Consumer culture also began to change during the interwar period as well. The popularity of mail-order catalog business, which had been the backbone of the Larkin Company’s sales strategy from its inception in the 1870s, began to wane as chain stores proliferated across the nation’s small towns, allowing the consumer to view, sample and directly purchase their goods. The increasing popularity of the automobile allowed for greater mobility of small town residents, who could come into the urban centers to visit stores which offered cut-price items with which the fixed-price Larkin products could not compete. In addition to these factors, women, who had been the primary Larkin sales force through the turn of the century, now had increasing opportunities in business and industry after World War I and were no longer drawn by the additional meager incomes which the Larkin “Clubs of Ten” could bring.

The Larkin Company attempted to change with the times and stay afloat in the changing business climate of the post-war era. The first of over several hundred “Larkin Economy Stores” opened in 1918 as a means to compete with the chain stores. The company itself reorganized, selling off subsidiary manufacturers and closing some of the branch offices in the 1920s.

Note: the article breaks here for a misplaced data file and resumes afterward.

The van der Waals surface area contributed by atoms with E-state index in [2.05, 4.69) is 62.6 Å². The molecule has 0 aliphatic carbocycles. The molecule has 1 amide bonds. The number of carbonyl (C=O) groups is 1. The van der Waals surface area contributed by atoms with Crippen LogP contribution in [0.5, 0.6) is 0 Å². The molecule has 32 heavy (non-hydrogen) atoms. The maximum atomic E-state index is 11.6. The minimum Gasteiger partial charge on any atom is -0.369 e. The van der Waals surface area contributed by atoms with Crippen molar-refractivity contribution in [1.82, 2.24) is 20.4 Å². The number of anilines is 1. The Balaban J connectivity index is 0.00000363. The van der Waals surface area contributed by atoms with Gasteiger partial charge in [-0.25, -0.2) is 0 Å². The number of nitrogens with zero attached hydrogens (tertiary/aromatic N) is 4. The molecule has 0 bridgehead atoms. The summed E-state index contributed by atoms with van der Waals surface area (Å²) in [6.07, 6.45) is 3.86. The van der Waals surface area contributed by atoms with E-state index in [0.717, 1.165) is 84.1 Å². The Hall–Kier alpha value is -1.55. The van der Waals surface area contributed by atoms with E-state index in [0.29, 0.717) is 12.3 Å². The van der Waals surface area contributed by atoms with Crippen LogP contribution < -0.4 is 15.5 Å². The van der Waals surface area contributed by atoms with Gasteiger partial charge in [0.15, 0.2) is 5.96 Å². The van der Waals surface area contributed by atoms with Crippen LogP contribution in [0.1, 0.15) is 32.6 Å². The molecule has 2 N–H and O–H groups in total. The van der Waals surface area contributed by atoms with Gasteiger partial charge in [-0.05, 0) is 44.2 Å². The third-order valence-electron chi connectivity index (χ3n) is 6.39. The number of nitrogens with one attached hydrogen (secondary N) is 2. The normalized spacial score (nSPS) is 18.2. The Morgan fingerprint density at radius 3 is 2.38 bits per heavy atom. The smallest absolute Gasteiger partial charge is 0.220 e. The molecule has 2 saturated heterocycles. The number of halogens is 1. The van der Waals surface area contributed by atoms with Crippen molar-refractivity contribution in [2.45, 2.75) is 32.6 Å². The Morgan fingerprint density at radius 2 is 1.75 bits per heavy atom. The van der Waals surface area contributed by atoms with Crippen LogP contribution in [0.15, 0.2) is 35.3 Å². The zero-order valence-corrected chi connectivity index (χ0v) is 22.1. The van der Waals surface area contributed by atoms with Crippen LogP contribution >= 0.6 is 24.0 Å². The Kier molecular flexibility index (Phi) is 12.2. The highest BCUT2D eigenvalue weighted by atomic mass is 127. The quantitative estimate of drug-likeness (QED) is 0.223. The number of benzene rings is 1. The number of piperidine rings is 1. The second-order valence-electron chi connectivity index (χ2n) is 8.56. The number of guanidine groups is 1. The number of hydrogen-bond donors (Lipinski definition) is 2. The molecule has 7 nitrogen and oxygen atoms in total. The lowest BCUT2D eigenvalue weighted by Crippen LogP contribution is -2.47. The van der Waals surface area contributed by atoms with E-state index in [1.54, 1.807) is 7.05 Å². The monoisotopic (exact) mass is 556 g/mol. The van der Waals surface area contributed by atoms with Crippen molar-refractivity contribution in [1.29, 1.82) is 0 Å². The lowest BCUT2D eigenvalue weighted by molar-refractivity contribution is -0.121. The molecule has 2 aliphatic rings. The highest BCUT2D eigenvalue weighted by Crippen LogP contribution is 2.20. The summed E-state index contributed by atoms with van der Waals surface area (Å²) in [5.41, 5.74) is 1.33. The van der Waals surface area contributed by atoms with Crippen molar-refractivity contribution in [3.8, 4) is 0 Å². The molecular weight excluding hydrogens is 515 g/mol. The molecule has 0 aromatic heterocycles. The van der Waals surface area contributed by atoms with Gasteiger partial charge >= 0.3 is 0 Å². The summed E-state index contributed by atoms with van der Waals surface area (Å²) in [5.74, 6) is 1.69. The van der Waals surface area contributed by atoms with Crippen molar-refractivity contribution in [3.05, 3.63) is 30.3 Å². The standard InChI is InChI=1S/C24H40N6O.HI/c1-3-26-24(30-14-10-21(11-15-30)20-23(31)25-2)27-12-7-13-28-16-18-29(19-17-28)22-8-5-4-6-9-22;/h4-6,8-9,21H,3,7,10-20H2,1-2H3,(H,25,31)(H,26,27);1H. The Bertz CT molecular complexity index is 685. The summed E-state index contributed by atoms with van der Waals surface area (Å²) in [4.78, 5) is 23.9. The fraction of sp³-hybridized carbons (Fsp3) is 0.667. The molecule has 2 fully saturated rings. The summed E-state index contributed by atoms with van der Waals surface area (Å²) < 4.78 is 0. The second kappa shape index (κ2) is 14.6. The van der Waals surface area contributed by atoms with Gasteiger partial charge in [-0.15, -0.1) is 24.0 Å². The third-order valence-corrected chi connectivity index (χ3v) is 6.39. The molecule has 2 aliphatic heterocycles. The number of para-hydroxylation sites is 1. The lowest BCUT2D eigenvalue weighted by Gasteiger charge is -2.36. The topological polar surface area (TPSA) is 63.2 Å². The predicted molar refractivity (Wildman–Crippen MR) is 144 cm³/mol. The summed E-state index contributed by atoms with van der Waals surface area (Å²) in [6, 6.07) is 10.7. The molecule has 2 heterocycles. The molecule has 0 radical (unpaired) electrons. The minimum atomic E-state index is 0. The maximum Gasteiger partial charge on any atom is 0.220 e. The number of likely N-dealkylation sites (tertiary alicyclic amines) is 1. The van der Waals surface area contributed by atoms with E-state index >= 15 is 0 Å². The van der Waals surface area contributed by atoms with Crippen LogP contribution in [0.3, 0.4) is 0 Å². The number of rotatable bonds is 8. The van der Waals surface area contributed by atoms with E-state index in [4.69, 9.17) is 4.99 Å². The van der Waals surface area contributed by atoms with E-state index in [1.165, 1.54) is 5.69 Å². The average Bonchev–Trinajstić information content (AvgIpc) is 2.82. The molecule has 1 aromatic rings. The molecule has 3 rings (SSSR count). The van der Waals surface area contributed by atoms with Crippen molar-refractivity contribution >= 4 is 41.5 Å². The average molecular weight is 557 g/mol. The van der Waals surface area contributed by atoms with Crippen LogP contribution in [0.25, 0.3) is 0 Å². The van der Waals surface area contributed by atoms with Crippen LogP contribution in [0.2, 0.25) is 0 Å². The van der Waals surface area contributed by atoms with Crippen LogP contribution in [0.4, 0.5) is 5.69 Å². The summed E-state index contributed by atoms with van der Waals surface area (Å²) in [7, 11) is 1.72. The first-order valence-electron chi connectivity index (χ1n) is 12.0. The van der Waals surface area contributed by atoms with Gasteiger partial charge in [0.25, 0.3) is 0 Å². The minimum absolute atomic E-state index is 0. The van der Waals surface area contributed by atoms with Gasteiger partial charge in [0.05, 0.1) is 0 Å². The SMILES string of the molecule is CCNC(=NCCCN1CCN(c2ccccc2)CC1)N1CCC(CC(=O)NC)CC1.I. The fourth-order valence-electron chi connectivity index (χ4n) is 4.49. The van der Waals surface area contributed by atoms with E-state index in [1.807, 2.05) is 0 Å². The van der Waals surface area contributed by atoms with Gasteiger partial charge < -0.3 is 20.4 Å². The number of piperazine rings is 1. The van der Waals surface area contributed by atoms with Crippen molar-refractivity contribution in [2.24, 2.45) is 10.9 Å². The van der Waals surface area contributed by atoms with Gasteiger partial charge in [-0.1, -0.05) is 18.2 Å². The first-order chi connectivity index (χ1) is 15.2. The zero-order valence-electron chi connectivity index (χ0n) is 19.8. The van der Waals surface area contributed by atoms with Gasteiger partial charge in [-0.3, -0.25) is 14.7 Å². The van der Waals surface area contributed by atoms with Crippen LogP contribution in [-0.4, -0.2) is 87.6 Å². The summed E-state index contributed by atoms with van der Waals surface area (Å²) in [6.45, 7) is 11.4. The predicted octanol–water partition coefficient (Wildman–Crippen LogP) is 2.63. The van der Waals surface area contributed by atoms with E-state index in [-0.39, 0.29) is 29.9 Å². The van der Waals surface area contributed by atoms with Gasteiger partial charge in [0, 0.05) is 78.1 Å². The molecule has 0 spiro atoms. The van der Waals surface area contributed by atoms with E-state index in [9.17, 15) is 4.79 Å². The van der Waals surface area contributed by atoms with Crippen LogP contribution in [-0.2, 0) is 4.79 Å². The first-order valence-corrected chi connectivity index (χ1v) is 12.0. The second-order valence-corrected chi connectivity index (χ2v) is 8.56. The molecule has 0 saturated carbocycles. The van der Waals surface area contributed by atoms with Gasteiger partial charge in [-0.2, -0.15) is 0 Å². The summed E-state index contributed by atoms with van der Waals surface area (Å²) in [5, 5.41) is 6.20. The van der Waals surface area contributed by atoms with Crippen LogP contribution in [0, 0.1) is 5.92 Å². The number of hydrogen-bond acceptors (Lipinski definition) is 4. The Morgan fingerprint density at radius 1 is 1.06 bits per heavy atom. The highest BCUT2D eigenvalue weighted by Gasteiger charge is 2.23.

In additional to these external pressures, internal problems also became more serious in this period. John D. Larkin regarded the company as a family-run operation, to be continued by his sons and sons-in-law. Larkin’s oldest son, Charles joined the company in the 1890s, but he lacked a passion for his father’s company and retired in 1920. Other family members were made executives in the early 1900s, including John D. Larkin, Jr., who in 1915 began taking an active role in company policy making, setting the stage for his eventual takeover in 1926. William Heath, Larkin Office Manager since 1902, abruptly retired from the Larkin Company in 1924, and Darwin Martin soon followed, retiring in 1925 after butting heads with John D. Larkin, Jr.

The loss of these critical members of the Larkin Company core lead to a wave of other sudden retirements, including three key members of the Secretary’s Department. The increasing prominence of John D. Larkin, Jr. in the Larkin Company brought about the retirement of most of the men who had built the company in its earliest mail-order days. Following the death of Larkin Sr. in 1926, his son John D. Larkin, Jr. controlled the fate of the struggling company.

Mirroring his disregard for the loyal and experienced executive core of the Larkin Company, Larkin, Jr. had little regard for the stately architecture of his father’s Administration Building. Despite the on-site protests of Frank Lloyd Wright, the younger John Larkin authorized the cutting of large windows into the fifth story of the building. The Larkin Auditorium building, which had played a role entertaining the throngs of Larkin Company employees for many years, was demolished in the 1936 to make way for a parking lot.